Figure 2: Change in reading outcomes for 26 ECA countries participating in both PIRLS 2021 and 2016. Source: ECA Education team PIRLS (2021 data, IEA). Note: PIRLS data covers 43 countries that participated in PIRLS 2021 and 2016.
Figure 2: Change in reading outcomes for 26 ECA countries participating in both PIRLS 2021 and 2016. Source: ECA Education team PIRLS (2021 data, IEA). Note: PIRLS data covers 43 countries that participated in PIRLS 2021 and 2016.

3. COVID-induced school closures seem to have impacted student learning in ECA, with exceptions. The figure below depicts a strong positive correlation between the number of days of mandated school closures and the decline in average student learning at the country level. The longer schools were closed, the larger the decline. Countries like Kazakhstan, Azerbaijan and Latvia that experienced the largest declines experienced the longest duration of school closures—around 250 days of full or partial school closures.

However, countries like Lithuania and Georgia avoided learning losses and improved students’ learning outcomes despite long school closures, suggesting a deeper analysis is necessary. Although the changes between 2016 and 2021 cannot be fully attributed to the COVID-19 pandemic, it likely played a major role. Students assessed by PIRLS were already in grades two and three when the pandemic struck, a critical period to establish the foundations on how to read. Moreover, when the data was collected, students had been without in-person schooling for several months.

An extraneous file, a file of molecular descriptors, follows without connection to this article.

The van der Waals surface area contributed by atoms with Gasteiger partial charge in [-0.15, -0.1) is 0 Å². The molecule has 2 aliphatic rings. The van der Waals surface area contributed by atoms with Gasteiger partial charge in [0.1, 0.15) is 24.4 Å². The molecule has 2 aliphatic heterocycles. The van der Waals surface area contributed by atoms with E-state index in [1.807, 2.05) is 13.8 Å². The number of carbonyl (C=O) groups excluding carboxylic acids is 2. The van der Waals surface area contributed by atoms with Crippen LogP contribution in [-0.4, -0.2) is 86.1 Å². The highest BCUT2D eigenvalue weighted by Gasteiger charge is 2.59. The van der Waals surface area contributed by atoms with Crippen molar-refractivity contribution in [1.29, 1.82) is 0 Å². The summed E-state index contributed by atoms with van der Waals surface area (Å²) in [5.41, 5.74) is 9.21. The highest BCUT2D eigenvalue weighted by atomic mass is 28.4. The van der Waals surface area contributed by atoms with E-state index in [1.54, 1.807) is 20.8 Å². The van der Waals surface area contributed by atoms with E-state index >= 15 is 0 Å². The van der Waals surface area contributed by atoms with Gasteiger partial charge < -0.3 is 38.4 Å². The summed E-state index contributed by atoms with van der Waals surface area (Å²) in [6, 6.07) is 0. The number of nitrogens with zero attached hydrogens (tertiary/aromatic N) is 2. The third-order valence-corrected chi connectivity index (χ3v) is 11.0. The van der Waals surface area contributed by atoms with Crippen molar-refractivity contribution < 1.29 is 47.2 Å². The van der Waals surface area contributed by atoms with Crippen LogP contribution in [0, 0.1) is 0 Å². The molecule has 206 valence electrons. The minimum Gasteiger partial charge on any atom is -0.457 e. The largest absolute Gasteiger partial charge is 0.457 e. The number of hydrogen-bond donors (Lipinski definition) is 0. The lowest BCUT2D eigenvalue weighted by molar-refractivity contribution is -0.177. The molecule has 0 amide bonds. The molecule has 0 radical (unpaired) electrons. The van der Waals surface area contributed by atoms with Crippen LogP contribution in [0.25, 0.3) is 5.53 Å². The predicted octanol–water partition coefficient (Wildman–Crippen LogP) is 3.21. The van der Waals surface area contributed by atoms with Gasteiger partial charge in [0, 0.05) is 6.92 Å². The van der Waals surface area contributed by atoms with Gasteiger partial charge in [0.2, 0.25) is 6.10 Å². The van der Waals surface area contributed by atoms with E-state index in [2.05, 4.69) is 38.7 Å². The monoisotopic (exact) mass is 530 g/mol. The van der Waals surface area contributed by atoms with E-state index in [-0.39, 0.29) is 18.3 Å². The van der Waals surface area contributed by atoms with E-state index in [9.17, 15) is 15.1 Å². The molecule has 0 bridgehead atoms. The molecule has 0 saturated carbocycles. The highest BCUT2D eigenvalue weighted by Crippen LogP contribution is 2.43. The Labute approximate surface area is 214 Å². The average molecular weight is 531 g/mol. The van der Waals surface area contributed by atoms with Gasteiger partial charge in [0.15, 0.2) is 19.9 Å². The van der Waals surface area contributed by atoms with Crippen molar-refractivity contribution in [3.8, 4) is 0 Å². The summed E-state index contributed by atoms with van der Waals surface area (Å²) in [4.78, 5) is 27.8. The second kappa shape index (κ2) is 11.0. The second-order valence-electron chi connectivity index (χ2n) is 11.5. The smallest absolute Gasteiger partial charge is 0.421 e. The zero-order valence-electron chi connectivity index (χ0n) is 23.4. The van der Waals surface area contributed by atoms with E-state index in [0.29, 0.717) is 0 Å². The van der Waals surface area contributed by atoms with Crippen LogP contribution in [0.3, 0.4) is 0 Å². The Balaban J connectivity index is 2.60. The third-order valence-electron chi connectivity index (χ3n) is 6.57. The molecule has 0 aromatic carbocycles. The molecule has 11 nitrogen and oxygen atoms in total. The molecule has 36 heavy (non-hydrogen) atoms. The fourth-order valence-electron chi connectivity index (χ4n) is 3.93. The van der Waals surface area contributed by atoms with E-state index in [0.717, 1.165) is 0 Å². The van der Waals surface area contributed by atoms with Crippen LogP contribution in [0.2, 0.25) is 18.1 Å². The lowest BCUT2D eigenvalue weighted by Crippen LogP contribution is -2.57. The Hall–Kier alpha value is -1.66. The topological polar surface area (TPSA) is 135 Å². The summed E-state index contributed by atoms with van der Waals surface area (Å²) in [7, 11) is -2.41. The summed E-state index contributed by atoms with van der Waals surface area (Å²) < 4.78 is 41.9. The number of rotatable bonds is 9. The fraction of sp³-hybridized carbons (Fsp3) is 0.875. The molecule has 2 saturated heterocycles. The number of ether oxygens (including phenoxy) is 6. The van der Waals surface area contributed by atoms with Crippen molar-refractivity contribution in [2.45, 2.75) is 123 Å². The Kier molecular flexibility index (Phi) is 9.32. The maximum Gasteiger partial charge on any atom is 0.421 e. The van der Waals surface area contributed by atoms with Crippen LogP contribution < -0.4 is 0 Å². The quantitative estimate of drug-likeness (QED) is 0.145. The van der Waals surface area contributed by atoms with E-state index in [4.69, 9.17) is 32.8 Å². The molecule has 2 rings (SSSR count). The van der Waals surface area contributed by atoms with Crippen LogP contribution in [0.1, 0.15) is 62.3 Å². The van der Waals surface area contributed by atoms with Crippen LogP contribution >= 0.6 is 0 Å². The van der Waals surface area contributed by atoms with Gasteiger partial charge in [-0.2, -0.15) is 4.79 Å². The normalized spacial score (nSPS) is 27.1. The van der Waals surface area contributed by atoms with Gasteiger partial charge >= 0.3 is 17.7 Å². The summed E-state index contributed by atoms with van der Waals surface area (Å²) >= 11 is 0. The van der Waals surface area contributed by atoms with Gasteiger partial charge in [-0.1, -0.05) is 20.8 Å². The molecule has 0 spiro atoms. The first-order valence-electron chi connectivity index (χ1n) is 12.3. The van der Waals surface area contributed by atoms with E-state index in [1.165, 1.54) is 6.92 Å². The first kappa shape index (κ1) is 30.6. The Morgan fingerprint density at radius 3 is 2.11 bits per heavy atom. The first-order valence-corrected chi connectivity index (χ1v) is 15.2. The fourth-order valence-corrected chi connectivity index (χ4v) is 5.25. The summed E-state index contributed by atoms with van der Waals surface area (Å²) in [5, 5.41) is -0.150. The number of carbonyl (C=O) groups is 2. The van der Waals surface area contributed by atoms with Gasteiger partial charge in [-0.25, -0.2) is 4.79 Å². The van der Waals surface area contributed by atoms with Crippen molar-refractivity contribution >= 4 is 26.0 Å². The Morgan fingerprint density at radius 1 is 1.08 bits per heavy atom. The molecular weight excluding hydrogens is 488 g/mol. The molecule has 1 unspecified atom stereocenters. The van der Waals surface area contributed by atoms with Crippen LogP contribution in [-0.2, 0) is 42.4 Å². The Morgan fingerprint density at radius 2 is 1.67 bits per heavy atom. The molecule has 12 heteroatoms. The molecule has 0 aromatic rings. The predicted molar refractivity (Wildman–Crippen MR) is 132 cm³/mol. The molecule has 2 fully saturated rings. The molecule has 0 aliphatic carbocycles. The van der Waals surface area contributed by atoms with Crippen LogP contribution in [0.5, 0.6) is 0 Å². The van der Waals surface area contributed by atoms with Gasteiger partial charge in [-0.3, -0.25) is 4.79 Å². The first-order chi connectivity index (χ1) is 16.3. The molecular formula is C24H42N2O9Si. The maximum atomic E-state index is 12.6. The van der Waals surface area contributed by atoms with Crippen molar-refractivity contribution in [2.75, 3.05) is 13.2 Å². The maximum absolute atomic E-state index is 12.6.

Decline in Student Learning Outcomes PIRLS 2016 to 2021
Figure 3: Relationship between school closures and decline in reading outcomes for ECA countries. Source: ECA Education team PIRLS (2021 data, IEA). Note: These graphs show only countries that participated in PIRLS 2016 and 2021.